I doubt you would feel the same way if you were one of the detainees and had been picked up at random and held for eight years because no one could really tell whether you're dangerous or not.
 
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DaviddesJ wrote:
whac3 wrote:
Yet, at the same time, the US has got some seriously evil people locked up at Gitmo. From news reports over here [which I admit may be mistaken] I get the idea that Obama has ordered the facility shut down and as many as possible released, some into the US.


It depends what you mean by "as many as possible". He says he wants to release anyone who is not (or never was) a threat to the US. Presumably we all want that.

For once, I agree with Koldfoot, I don't see the closure of Guantanamo as having much to do with who gets released. The original motivation for putting them at Guantanamo was to give them fewer rights than if they were held in the US, under the fiction that they were on foreign soil. The US Supreme Court has pretty much shot down that whole school of thought, the Obama administration is going to have the same problems with those detainees at Guantanamo as if it brings them to the US in military custody, so there's really no remaining advantage to keeping them there, and a huge symbolic/PR cost. So they are going to have to move many of them to some US facility.

There is a separate question as to what kind of hearings they will be entitled to. Personally, I think putting them on trial in US criminal courts is mostly a ridiculous idea. On the other hand, having some sort of truly impartial arbiter look at the evidence against them is becoming essential since so many have been held for so long with no real right to examine the evidence against them, at all, and some undoubtedly did nothing at all wrong in the first place, which should trouble just about anyone.

My hope is that the Obama administration will propose a replacement for the Military Commissions Act and get it passed later this year, that will provide for a sensible process for dealing with the detainees. Congress has never been all that ardent about civil rights and due process (they passed the MCA, after all), so it wouldn't be hard for the administration to be as tough as they want in terms of the limitations on the rights of detainees, in such a law.

I do worry that the administration will go too far in terms of "due process" that leads to releasing people who are obviously guilty and dangerous, based on some sort of notion of "corruption" of the evidence against them (I don't even believe in the exclusionary rule for evidence in ordinary criminal trials). As a practical, political matter, though, they have got to be hugely concerned about releasing people who then plot and attempt large-scale terrorist attacks against the US, so this will undoubtedly moderate any idealism they suffer from. I'm cautiously hopeful that the balance will come out about right.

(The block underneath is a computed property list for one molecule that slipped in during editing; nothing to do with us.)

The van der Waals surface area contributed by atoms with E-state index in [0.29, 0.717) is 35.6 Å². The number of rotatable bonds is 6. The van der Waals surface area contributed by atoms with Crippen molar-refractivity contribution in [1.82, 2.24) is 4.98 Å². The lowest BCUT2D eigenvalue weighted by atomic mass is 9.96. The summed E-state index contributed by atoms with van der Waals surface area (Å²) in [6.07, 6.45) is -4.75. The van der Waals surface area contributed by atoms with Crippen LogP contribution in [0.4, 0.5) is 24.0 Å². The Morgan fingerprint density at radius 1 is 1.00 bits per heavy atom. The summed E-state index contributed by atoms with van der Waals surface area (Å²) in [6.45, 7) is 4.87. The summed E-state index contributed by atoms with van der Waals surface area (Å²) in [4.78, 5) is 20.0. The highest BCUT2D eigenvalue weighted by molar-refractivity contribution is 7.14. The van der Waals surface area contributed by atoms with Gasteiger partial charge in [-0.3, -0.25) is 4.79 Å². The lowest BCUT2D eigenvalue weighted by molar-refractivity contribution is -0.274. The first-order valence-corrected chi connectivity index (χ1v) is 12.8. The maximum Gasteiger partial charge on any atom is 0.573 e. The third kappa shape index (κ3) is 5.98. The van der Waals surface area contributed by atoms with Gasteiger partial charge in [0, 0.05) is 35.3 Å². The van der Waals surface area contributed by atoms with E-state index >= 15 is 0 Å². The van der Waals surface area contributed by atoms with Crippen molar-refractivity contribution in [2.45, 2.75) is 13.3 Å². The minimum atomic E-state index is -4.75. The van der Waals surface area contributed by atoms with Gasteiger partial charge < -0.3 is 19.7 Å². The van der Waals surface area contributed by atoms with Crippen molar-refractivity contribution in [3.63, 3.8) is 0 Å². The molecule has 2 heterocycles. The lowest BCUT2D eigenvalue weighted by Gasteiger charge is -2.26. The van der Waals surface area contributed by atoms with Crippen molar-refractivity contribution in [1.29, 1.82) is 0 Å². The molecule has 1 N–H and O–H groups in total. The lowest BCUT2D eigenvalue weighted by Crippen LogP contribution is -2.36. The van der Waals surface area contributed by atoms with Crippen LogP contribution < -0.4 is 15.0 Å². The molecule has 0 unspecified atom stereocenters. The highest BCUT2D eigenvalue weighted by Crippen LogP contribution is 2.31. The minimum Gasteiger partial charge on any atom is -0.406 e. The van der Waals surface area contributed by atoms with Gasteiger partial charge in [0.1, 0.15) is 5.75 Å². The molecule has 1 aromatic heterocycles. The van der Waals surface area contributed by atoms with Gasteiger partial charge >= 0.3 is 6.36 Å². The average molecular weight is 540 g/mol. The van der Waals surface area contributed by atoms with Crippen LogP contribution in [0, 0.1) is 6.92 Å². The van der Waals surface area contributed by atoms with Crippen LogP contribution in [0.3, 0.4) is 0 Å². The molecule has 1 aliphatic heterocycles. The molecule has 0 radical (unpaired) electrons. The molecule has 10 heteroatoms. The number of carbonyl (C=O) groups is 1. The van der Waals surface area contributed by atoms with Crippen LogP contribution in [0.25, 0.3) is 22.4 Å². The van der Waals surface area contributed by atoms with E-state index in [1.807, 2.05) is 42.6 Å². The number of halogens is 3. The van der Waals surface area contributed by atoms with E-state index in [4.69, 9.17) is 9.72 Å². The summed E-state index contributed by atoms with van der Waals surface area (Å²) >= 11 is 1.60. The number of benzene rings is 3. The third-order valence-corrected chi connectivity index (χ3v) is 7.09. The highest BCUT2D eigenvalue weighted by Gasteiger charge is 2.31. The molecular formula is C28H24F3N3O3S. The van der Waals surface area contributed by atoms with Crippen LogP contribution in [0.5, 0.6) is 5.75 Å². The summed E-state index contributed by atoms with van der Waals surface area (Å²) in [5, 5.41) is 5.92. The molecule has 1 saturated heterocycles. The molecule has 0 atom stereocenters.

For once I agree with David except that I have no basis for hopes that the Obama administration will get it right. My experience is that Americans know squat about realistic security and I dearly hope they never have to learn the hard way as we have. Horrific as 9/11 was, we've suffered countless such incidents.

Yet a key point brought up by others is who specifically is the US supposed to be at war with? How will the US know when it's over?

I don't want friends and loved ones in the UShurt by terrorists, especially ones who havebeen released from custody. Yet I don't want those friends and loved ones to see the freedoms of the US slowly whittled away or made meaningless either.
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whac3 wrote:
My experience is that Americans know squat about realistic security.


That is because the US isn't founded upon "Security", it's founded upon "Liberty" at all costs.

And sometimes that cost is pricey, but a necessary risk to maintain that "Liberty". We are an open society, and that in itself create gaps in the walls.
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MWChapel wrote:
whac3 wrote:
My experience is that Americans know squat about realistic security.


That is because the US isn't founded upon "Security", it's founded upon "Liberty" at all costs.

And sometimes that cost is pricey, but a necessary risk to maintain that "Liberty". We are an open society, and that in itself create gaps in the walls.

No, you whittle away your liberties in ways that do nothing to promote security.
 
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whac3 wrote:

No, you whittle away your liberties in ways that do nothing to promote security.


Yes, but we have a new president now.
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MWChapel wrote:
whac3 wrote:

No, you whittle away your liberties in ways that do nothing to promote security.


Yes, but we have a new president now.

Ahyes. When exactly does Obama sign the executive order repealing the PatrioAct? Oh, wait....
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whac3 wrote:
MWChapel wrote:
whac3 wrote:

No, you whittle away your liberties in ways that do nothing to promote security.


Yes, but we have a new president now.

Ahyes. When exactly does Obama sign the executive order repealing the PatrioAct? Oh, wait....


The guy has been in office for like 3 months. Give him a little time to undo 8 years of damage here. Throwing away the Patriot Act wholesale, would be like throwing away the baby with the bathwater. Closing the scab that is Gitmo is a great first start. At the moment, we have to deal with the pressing issues of the economy.